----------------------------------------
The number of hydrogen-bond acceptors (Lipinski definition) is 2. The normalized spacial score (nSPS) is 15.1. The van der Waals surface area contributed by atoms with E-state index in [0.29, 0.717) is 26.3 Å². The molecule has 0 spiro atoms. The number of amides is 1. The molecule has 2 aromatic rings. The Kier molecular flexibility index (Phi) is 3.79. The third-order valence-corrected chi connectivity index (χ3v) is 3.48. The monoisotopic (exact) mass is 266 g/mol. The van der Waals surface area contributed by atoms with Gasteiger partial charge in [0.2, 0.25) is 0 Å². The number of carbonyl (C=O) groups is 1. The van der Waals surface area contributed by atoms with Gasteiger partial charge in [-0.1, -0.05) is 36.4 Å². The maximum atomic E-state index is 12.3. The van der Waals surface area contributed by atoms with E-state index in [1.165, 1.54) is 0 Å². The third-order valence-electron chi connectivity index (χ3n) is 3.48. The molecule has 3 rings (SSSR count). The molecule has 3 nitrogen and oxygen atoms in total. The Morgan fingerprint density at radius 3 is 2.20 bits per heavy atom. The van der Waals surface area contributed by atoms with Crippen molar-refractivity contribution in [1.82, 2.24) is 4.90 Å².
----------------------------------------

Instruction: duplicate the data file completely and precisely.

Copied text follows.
The number of hydrogen-bond acceptors (Lipinski definition) is 2. The normalized spacial score (nSPS) is 15.1. The van der Waals surface area contributed by atoms with E-state index in [0.29, 0.717) is 26.3 Å². The molecule has 0 spiro atoms. The number of amides is 1. The molecule has 2 aromatic rings. The Kier molecular flexibility index (Phi) is 3.79. The third-order valence-corrected chi connectivity index (χ3v) is 3.48. The monoisotopic (exact) mass is 266 g/mol. The van der Waals surface area contributed by atoms with Gasteiger partial charge in [0.2, 0.25) is 0 Å². The number of carbonyl (C=O) groups is 1. The van der Waals surface area contributed by atoms with Gasteiger partial charge in [-0.1, -0.05) is 36.4 Å². The maximum atomic E-state index is 12.3. The van der Waals surface area contributed by atoms with E-state index in [1.165, 1.54) is 0 Å². The third-order valence-electron chi connectivity index (χ3n) is 3.48. The molecule has 3 rings (SSSR count). The molecule has 3 nitrogen and oxygen atoms in total. The Morgan fingerprint density at radius 3 is 2.20 bits per heavy atom. The van der Waals surface area contributed by atoms with Crippen molar-refractivity contribution in [1.82, 2.24) is 4.90 Å².